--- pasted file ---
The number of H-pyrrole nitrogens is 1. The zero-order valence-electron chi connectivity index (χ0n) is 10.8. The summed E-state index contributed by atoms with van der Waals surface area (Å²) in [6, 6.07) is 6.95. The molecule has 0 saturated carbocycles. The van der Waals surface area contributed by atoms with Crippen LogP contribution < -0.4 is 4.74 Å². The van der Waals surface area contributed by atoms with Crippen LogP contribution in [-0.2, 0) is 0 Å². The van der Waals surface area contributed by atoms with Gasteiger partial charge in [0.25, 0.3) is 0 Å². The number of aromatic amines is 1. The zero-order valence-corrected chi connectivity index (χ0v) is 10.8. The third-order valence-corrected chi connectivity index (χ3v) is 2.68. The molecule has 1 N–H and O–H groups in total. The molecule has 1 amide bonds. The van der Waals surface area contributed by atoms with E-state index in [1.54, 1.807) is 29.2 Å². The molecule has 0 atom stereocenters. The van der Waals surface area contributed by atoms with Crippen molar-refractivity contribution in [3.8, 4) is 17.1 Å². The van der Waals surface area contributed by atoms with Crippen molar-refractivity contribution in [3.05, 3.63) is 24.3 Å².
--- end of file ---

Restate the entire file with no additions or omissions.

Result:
The number of H-pyrrole nitrogens is 1. The zero-order valence-electron chi connectivity index (χ0n) is 10.8. The summed E-state index contributed by atoms with van der Waals surface area (Å²) in [6, 6.07) is 6.95. The molecule has 0 saturated carbocycles. The van der Waals surface area contributed by atoms with Crippen LogP contribution < -0.4 is 4.74 Å². The van der Waals surface area contributed by atoms with Crippen LogP contribution in [-0.2, 0) is 0 Å². The van der Waals surface area contributed by atoms with Gasteiger partial charge in [0.25, 0.3) is 0 Å². The number of aromatic amines is 1. The zero-order valence-corrected chi connectivity index (χ0v) is 10.8. The third-order valence-corrected chi connectivity index (χ3v) is 2.68. The molecule has 1 N–H and O–H groups in total. The molecule has 1 amide bonds. The van der Waals surface area contributed by atoms with E-state index in [1.54, 1.807) is 29.2 Å². The molecule has 0 atom stereocenters. The van der Waals surface area contributed by atoms with Crippen molar-refractivity contribution in [3.8, 4) is 17.1 Å². The van der Waals surface area contributed by atoms with Crippen molar-refractivity contribution in [3.05, 3.63) is 24.3 Å².